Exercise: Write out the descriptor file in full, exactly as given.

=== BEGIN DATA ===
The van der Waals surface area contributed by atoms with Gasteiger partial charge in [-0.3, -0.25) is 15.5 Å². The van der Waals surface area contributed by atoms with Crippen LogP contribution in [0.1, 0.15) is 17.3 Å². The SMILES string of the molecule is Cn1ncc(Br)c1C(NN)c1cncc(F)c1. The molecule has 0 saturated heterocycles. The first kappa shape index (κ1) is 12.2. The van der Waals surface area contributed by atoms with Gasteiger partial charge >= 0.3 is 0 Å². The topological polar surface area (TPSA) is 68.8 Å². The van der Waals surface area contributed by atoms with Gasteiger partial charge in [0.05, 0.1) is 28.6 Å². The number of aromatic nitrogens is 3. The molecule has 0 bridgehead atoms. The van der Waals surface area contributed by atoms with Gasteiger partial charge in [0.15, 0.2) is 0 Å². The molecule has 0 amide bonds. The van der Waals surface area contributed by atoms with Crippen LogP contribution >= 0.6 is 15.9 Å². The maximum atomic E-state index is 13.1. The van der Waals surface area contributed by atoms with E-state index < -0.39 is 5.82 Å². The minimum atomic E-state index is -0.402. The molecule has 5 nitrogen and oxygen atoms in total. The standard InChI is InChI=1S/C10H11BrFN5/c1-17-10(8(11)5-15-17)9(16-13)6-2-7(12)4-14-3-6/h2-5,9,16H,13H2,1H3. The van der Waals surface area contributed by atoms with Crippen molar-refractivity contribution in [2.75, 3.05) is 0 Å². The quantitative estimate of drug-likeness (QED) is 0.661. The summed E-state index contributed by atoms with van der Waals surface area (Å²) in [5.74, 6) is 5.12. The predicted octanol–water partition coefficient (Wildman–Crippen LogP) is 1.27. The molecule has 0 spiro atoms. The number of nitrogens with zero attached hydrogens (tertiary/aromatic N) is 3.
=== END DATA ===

The van der Waals surface area contributed by atoms with Gasteiger partial charge in [-0.3, -0.25) is 15.5 Å². The van der Waals surface area contributed by atoms with Crippen LogP contribution in [0.1, 0.15) is 17.3 Å². The SMILES string of the molecule is Cn1ncc(Br)c1C(NN)c1cncc(F)c1. The molecule has 0 saturated heterocycles. The first kappa shape index (κ1) is 12.2. The van der Waals surface area contributed by atoms with Gasteiger partial charge >= 0.3 is 0 Å². The topological polar surface area (TPSA) is 68.8 Å². The van der Waals surface area contributed by atoms with Gasteiger partial charge in [0.05, 0.1) is 28.6 Å². The number of aromatic nitrogens is 3. The molecule has 0 bridgehead atoms. The van der Waals surface area contributed by atoms with Gasteiger partial charge in [0.15, 0.2) is 0 Å². The molecule has 0 amide bonds. The van der Waals surface area contributed by atoms with Crippen LogP contribution >= 0.6 is 15.9 Å². The maximum atomic E-state index is 13.1. The van der Waals surface area contributed by atoms with E-state index < -0.39 is 5.82 Å². The minimum atomic E-state index is -0.402. The molecule has 5 nitrogen and oxygen atoms in total. The standard InChI is InChI=1S/C10H11BrFN5/c1-17-10(8(11)5-15-17)9(16-13)6-2-7(12)4-14-3-6/h2-5,9,16H,13H2,1H3. The van der Waals surface area contributed by atoms with Crippen molar-refractivity contribution in [2.75, 3.05) is 0 Å². The quantitative estimate of drug-likeness (QED) is 0.661. The summed E-state index contributed by atoms with van der Waals surface area (Å²) in [5.74, 6) is 5.12. The predicted octanol–water partition coefficient (Wildman–Crippen LogP) is 1.27. The molecule has 0 spiro atoms. The number of nitrogens with zero attached hydrogens (tertiary/aromatic N) is 3.